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Partial Recall Issued for Medication Contaminated with Glass

Posted on in Defective Prescription Drugs

A recent recall of the drug atorvastatin, the generic form of Lipitor, has left many consumers confused as to what they should do with the bottles of the medication they have sitting in their medicine cabinets. Ranbaxy Pharmaceuticals, which produces the drug, have directed pharmacists not to dispense the drug because it may contain specks of glass. But the recall was only directed at the retail level, and the company has given no direction to patients who may have bottles of the contaminated drug in their medicine cabinets. According to a statement issued on the company's website, the recall is being taken “with the full knowledge” of the U.S. Food and Drug Administration.

Headquartered in India, Ranbaxy Pharmaceuticals is one of the biggest pharmaceutical companies in the world. In the past, the FDA has accused the company of “a pattern of systemic fraudulent conduct” over a period of years for fabricating data in drug applications, taking shortcuts in crucial quality tests, and violating numerous additional manufacturing standards. In 2008, the federal agency banned Ranbaxy from importing over 30 different drug products into the U.S. That ban still stands today.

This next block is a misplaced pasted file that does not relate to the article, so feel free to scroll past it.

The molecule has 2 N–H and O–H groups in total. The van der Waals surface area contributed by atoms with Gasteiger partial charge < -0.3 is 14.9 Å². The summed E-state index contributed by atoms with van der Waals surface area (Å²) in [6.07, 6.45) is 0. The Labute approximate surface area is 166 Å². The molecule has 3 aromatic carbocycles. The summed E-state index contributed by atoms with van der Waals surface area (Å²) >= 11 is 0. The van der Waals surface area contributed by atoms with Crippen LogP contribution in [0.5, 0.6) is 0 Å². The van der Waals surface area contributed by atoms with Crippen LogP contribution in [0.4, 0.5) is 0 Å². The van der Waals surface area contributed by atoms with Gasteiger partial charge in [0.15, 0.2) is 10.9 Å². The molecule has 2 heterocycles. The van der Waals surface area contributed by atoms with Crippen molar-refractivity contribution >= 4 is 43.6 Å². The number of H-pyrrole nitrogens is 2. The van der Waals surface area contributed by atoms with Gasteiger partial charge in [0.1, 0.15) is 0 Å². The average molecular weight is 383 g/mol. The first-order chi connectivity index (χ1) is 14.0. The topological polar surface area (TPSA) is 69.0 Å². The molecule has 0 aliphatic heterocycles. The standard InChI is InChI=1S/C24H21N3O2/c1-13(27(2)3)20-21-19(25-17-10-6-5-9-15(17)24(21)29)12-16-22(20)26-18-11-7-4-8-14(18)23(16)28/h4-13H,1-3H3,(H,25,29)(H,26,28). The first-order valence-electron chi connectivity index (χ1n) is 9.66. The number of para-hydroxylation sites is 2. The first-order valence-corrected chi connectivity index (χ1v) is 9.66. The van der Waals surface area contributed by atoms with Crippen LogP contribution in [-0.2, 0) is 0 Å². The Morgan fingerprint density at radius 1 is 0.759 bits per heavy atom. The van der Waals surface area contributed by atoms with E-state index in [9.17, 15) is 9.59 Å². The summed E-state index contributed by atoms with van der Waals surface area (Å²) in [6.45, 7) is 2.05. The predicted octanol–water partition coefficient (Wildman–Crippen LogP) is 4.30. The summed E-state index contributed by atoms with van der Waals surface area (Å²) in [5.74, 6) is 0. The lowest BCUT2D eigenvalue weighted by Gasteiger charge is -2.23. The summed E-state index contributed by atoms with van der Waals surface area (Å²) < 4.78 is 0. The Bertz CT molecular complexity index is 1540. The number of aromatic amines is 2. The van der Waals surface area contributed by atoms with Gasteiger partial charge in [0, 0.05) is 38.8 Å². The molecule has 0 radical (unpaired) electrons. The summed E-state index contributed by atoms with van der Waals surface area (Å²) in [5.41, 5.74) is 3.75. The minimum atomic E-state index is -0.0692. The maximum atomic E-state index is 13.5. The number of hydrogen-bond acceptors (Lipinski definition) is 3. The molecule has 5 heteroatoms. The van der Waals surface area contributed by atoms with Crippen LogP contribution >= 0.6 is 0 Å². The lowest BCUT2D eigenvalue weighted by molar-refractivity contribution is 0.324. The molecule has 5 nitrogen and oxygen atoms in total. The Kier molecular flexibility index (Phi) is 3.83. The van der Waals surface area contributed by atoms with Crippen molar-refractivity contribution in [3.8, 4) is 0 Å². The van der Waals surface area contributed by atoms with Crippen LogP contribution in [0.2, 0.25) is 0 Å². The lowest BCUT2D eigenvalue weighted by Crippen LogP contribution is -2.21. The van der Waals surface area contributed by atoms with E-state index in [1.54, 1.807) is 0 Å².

In an interview with CNN, a spokesperson for the FDA was unable to answer why the recall isn't advising consumers to stop taking pills and instead referred questions about the recall to Ranbaxy's website.

CNN surveyed several pharmacies and found different policies about the recall. Express Scripts refuses to offer customers and exchange for the possibly contaminated pills. CVS pharmacies are telling their customers they may continue taking the pills, but are offering exchanges for those who want another brand. Consumer Reports is advising customers to return all potentially contaminated medication and ask for another brand.

It is unclear why the FDA is allowing the company to only issue a partial recall of this product, given the company's past record. If you have been exposed to contaminated or defective medication, contact an experienced personal injury attorney to find out what recourse you may have for pain and loss you suffered.

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